The Negro from Africa to America

The Negro from Africa to America

The Negro from Africa to America

The Negro from Africa to America

Excerpt

This book had to be written, and I know of no one better fitted to do the work than Dr. Weatherford. The reader will soon realize the large amount of devoted labor that has been put into the task. Dr. Weatherford is one of a growing group of Southern white men who are intelligently active in showing white and colored people how many vital interests they have in common. He has been a pioneer in this group.

In this extensive study the author offers no final solution of the race problem, but he states "principles of procedure," based upon a careful survey of the life and progress of black men and women through years of struggle and handicap. He sets forth with clearness and force the philosophy of "doing the next thing," a philosophy which is so simple that impatient students of race relations have been unwilling to accept it. He presents well arranged excerpts from white and colored writers who have tried to create an intelligent public opinion in matters which relate to the Negro and his problems. He makes no attempt to gloss over the dark side of slavery, or the degrading influences of lynching, or the continued injustice which the Negro must frequently face.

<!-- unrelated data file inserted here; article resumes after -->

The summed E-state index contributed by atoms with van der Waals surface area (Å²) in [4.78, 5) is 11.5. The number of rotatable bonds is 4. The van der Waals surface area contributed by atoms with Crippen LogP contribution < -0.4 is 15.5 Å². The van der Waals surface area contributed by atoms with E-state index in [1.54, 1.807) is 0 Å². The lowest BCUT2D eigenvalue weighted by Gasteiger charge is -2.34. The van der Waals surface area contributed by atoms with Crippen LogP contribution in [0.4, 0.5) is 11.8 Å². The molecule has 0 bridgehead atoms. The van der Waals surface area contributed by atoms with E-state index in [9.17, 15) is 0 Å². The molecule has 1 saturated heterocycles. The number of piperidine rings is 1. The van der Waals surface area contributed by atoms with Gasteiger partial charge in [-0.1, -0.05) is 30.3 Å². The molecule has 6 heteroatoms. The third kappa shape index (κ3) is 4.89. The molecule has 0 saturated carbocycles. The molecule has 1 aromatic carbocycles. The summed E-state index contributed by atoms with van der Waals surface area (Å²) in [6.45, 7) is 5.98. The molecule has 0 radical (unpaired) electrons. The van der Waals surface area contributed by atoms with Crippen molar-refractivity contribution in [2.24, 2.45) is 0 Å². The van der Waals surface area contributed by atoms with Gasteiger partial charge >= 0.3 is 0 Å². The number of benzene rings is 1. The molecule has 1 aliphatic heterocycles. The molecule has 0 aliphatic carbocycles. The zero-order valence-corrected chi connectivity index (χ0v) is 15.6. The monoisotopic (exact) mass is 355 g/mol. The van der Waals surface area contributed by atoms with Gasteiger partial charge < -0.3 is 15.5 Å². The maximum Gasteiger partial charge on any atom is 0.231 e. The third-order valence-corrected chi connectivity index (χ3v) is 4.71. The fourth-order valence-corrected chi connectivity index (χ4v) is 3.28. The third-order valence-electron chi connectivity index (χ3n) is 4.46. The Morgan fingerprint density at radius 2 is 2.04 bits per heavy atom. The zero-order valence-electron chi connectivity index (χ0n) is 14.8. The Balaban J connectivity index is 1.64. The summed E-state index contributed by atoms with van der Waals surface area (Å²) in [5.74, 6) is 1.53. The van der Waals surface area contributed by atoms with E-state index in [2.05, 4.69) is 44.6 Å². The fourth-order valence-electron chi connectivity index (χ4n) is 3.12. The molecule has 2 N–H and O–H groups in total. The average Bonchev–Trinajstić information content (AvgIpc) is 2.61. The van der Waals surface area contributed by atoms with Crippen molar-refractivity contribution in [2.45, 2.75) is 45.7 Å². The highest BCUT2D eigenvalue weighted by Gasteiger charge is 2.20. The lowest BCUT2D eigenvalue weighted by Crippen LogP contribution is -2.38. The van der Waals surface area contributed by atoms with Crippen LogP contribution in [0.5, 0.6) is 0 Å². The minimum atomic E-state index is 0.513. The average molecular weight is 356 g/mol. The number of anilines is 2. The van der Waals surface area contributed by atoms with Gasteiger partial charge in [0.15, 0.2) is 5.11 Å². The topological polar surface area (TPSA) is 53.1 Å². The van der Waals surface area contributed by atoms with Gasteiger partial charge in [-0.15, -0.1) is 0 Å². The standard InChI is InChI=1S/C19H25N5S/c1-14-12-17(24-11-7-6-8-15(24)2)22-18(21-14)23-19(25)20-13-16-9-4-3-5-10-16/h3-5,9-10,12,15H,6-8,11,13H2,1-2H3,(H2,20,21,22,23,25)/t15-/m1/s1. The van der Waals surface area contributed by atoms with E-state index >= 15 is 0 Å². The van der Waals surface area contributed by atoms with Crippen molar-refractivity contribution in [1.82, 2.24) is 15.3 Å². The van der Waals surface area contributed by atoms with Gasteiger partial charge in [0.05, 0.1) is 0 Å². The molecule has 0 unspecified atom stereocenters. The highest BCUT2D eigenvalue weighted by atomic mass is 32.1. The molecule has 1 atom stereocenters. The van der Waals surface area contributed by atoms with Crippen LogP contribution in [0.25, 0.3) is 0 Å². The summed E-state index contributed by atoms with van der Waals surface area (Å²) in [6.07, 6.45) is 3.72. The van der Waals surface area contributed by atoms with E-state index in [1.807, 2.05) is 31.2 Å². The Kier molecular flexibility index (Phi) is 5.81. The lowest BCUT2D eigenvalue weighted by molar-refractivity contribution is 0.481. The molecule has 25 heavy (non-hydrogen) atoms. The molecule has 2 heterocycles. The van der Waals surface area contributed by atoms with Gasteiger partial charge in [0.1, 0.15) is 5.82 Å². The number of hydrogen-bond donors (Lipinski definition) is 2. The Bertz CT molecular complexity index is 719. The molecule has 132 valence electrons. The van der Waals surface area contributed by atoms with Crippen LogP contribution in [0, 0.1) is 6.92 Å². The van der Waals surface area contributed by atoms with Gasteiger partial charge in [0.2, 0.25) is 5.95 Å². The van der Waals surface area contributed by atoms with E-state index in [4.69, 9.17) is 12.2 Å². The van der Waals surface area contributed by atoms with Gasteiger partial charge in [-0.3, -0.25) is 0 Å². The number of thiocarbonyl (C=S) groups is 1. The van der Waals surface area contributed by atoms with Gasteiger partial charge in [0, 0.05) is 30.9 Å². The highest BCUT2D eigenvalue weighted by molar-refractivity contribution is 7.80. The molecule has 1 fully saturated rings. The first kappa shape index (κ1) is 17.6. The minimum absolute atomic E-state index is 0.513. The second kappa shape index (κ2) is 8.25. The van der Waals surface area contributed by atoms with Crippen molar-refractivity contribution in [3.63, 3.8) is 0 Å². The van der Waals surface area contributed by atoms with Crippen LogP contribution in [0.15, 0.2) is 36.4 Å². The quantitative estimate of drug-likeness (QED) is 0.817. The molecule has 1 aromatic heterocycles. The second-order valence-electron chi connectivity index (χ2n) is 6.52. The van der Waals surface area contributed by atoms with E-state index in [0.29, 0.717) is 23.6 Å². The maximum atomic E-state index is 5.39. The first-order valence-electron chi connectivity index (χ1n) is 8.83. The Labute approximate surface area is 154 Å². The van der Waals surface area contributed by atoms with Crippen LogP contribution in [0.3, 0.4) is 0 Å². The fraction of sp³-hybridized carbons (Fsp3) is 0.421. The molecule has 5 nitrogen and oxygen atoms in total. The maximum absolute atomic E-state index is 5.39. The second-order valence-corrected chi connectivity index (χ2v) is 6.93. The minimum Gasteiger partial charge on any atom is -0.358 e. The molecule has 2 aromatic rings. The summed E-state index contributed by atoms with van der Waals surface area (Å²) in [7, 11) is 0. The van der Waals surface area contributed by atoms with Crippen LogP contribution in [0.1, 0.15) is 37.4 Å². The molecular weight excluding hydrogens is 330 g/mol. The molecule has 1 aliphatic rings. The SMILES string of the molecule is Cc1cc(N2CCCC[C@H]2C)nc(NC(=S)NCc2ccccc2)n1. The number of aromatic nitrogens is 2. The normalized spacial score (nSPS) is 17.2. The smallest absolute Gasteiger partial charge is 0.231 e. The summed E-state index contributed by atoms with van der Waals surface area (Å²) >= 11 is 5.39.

This book is the presentation of the tremendously important human problem -- the problem of racial adjustment, which calls for wisdom, temperance, and the application of Christian principles to the affairs of everyday life, not only in America, but wherever the dark skin peoples of the earth are brought face to face with other peoples. The author makes a plea for social justice for all men and women. He presents evidence to show that the injustice which is inflicted upon a disadvantaged group will naturally be transferred to another group. He also makes a wholesome plea for the protection of Negro women, recognizing the fundamental importance of building up the Negro race by developing a wholesome family life.

Thoughtful white men and women are asking today as never before: "What is our duty toward the Negro?" Dr. Weatherford's answer is worth remembering: "It is my duty to do the next thing as I see it, and trust those who come after me to have as much wisdom, as much Christian spirit, and as much sense of justice as I have. . . . I must do my duty now and trust the results to God and future humanity." Action follows conviction . . .

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